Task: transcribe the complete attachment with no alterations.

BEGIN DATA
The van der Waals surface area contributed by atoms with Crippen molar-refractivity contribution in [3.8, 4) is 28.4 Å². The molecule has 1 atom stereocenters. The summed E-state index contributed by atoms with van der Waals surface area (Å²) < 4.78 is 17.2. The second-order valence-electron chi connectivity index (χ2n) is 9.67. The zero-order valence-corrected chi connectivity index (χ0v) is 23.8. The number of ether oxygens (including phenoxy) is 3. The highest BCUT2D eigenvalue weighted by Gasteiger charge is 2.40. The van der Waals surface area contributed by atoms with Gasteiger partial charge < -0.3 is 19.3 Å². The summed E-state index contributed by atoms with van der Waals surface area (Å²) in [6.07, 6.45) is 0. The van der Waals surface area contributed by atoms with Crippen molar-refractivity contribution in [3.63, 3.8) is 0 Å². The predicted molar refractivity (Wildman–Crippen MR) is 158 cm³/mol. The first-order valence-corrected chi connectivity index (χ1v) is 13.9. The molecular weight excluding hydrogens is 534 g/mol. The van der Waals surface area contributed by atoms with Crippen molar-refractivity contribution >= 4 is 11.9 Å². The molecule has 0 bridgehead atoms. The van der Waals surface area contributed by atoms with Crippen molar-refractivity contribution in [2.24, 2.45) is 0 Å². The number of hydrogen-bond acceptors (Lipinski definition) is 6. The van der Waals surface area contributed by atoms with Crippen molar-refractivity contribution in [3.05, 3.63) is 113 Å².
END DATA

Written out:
The van der Waals surface area contributed by atoms with Crippen molar-refractivity contribution in [3.8, 4) is 28.4 Å². The molecule has 1 atom stereocenters. The summed E-state index contributed by atoms with van der Waals surface area (Å²) < 4.78 is 17.2. The second-order valence-electron chi connectivity index (χ2n) is 9.67. The zero-order valence-corrected chi connectivity index (χ0v) is 23.8. The number of ether oxygens (including phenoxy) is 3. The highest BCUT2D eigenvalue weighted by Gasteiger charge is 2.40. The van der Waals surface area contributed by atoms with Gasteiger partial charge < -0.3 is 19.3 Å². The summed E-state index contributed by atoms with van der Waals surface area (Å²) in [6.07, 6.45) is 0. The van der Waals surface area contributed by atoms with Crippen molar-refractivity contribution in [3.63, 3.8) is 0 Å². The predicted molar refractivity (Wildman–Crippen MR) is 158 cm³/mol. The first-order valence-corrected chi connectivity index (χ1v) is 13.9. The molecular weight excluding hydrogens is 534 g/mol. The van der Waals surface area contributed by atoms with Crippen molar-refractivity contribution >= 4 is 11.9 Å². The molecule has 0 bridgehead atoms. The van der Waals surface area contributed by atoms with Crippen molar-refractivity contribution in [2.24, 2.45) is 0 Å². The number of hydrogen-bond acceptors (Lipinski definition) is 6. The van der Waals surface area contributed by atoms with Crippen molar-refractivity contribution in [3.05, 3.63) is 113 Å².